Within days of the iPhone 6 going on sale, a security researcher has shown that the Touch ID fingerprint sensor is as open to being hacked as it was on the iPhone 5s.
The vulnerability allows a would-be attacker to spoof your identity using an artificial fingerprint to unlock your iPhone 6 or make purchases via Apple's various digital stores (such as iTunes). Touch ID is also intended for use with apple's new NFC payments system Apple Pay.
The Touch ID fingerprint sensor is built into the home button of Apple's smartphones, and was introduced in 2013 on the iPhone 5s.
Following that launch, German hackers named the Chaos Computing Club took just two days to show that an artificial print could be used to bypass the Touch ID system - though they were unable to extract the fingerprint data saved in a secure partition of the phone's processor.
Now Marc Rogers, principal security researcher from mobile security firm Lookout, showed that using the very same attack can bypass the Touch ID system on the iPhone 6 and iPhone 6 Plus.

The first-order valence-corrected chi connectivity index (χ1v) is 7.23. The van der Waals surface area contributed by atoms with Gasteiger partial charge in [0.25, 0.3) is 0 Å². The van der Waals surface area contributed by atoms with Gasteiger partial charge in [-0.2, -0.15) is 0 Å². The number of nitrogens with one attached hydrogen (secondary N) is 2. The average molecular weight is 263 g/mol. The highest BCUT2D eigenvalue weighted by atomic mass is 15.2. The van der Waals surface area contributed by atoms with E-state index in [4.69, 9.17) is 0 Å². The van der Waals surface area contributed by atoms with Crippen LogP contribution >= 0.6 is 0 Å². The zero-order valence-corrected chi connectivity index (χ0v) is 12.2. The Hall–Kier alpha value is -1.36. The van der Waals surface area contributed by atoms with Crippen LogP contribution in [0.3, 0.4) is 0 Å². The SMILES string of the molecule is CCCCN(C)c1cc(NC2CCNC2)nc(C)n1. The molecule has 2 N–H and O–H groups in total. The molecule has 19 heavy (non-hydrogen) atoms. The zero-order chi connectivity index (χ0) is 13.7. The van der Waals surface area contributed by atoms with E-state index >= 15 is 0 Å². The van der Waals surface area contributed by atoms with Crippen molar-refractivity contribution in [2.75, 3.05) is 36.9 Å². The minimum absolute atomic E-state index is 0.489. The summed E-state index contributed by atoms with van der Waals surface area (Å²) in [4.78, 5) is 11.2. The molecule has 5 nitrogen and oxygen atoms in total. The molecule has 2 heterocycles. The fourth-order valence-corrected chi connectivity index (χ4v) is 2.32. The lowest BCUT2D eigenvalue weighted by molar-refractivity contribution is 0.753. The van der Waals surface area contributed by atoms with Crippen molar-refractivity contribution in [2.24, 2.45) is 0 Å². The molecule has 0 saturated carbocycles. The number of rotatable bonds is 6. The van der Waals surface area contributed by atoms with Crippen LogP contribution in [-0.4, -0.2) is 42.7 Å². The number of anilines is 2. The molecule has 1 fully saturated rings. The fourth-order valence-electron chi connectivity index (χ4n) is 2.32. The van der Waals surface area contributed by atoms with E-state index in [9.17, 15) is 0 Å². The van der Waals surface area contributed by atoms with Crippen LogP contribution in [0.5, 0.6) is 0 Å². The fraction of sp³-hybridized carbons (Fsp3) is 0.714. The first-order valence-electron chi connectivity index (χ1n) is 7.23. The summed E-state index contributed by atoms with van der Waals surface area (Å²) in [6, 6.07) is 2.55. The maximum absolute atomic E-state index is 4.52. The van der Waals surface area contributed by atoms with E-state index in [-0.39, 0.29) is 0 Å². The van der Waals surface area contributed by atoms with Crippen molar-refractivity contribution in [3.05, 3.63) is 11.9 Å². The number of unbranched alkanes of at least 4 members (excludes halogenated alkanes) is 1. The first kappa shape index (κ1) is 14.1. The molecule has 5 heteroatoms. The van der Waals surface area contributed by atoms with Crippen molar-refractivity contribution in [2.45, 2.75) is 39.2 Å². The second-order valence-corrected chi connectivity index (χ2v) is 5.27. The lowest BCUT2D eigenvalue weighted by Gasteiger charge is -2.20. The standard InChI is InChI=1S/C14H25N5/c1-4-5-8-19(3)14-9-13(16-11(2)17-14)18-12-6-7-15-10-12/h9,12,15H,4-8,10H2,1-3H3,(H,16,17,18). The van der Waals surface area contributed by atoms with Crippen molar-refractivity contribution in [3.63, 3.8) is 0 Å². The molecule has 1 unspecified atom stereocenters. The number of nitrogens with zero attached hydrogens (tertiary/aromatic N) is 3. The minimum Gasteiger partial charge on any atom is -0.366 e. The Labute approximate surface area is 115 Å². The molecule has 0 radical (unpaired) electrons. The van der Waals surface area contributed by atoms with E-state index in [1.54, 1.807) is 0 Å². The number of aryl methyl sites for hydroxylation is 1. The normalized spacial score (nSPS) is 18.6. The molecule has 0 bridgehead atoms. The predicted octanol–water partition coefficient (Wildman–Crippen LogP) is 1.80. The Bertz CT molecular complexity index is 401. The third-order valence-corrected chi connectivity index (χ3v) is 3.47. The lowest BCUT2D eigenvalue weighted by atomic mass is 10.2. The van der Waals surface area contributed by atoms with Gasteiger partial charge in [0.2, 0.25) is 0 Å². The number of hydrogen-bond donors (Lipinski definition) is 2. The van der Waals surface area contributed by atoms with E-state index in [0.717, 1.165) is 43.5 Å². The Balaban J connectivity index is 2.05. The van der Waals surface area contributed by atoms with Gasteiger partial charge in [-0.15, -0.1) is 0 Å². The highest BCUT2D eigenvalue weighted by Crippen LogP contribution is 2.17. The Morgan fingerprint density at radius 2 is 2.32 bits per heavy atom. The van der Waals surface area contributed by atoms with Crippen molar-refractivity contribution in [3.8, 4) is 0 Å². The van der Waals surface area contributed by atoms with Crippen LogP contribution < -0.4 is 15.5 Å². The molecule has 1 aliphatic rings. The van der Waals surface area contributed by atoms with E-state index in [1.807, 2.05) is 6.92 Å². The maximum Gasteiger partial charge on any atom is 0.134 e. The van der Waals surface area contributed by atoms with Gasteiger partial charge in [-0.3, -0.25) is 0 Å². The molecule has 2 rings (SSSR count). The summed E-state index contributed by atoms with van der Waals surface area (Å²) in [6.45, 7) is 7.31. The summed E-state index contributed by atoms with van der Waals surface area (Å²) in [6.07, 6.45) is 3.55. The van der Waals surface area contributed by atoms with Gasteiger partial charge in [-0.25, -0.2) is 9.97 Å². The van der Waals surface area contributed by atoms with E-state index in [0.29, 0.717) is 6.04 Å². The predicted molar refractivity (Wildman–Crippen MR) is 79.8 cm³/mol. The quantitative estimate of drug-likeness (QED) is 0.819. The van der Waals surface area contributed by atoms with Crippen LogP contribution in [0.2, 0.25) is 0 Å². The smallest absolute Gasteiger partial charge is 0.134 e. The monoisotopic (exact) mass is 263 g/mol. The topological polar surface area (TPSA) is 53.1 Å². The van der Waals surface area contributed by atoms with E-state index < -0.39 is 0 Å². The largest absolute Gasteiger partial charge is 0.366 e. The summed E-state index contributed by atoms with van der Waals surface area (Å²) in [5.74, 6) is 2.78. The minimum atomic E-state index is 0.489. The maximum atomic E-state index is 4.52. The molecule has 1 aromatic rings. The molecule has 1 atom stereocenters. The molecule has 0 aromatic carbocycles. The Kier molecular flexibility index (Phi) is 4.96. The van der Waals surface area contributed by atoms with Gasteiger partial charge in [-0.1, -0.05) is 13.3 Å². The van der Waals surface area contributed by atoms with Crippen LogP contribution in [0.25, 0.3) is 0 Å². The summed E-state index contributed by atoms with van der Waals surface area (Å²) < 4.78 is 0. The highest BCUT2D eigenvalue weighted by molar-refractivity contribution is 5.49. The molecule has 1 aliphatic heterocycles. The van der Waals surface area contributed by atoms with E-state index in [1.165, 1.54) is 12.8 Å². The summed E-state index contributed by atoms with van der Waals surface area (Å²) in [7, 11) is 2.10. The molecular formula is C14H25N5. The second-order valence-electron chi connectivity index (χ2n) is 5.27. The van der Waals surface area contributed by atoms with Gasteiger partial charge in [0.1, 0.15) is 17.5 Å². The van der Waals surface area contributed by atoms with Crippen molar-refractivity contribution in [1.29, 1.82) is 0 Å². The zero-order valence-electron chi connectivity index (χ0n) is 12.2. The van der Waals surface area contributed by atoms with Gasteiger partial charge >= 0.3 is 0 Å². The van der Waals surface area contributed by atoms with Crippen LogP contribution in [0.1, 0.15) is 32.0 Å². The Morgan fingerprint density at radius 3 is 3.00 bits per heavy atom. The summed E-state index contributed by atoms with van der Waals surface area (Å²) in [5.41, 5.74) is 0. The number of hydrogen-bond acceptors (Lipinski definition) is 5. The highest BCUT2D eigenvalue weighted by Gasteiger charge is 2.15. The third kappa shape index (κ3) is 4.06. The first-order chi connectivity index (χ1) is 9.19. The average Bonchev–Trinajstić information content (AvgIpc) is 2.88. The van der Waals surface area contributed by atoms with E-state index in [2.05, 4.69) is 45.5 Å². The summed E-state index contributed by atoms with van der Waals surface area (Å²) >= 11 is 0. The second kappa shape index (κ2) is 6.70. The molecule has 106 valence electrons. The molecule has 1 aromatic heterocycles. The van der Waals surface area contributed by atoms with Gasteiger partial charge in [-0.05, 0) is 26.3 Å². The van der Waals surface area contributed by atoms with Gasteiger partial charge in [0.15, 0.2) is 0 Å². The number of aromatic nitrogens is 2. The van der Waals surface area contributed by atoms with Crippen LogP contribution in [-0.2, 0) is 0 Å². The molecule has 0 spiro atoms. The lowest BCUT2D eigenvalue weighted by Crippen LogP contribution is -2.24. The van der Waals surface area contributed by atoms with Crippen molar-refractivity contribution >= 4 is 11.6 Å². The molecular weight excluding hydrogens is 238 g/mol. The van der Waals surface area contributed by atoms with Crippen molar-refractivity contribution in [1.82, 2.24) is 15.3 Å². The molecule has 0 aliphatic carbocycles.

"Sadly there has been little in the way of measurable improvement in the sensor between these two devices. Fake fingerprints created using my previous technique were able to readily fool both devices," Rogers said in a blog post.
Rogers notes his disappointment that Apple has not implemented extra security measures:
"Furthermore there are no additional settings to help users tighten the security such as the ability to set a timeout for TouchID after which a passcode must be entered."
While there are no additional security measures, the sensor itself on the iPhone 6 and 6 Plus does seem to have been updated to a higher resolution sensor.
The sky is not falling
Rogers makes this assumption for two reasons. The first is that there were far less "false negatives" on the iPhone 6, while the second indication of a new sensor was that "slightly 'dodgy' fake fingerprints that fooled the iPhone 5s did not fool the iPhone 6."
While the fact that the fingerprint scanner is hackable will be worrying for some, Rogers plays down the danger to the average consumer saying:
"Just like its predecessor, the iPhone 6's TouchID sensor can be hacked. However, the sky isn't falling. The attack requires skill, patience, and a really good copy of someone's fingerprint - any old smudge won't work. Furthermore, the process to turn that print into a useable copy is sufficiently complex that it's highly unlikely to be a threat for anything other than a targeted attack by a sophisticated individual."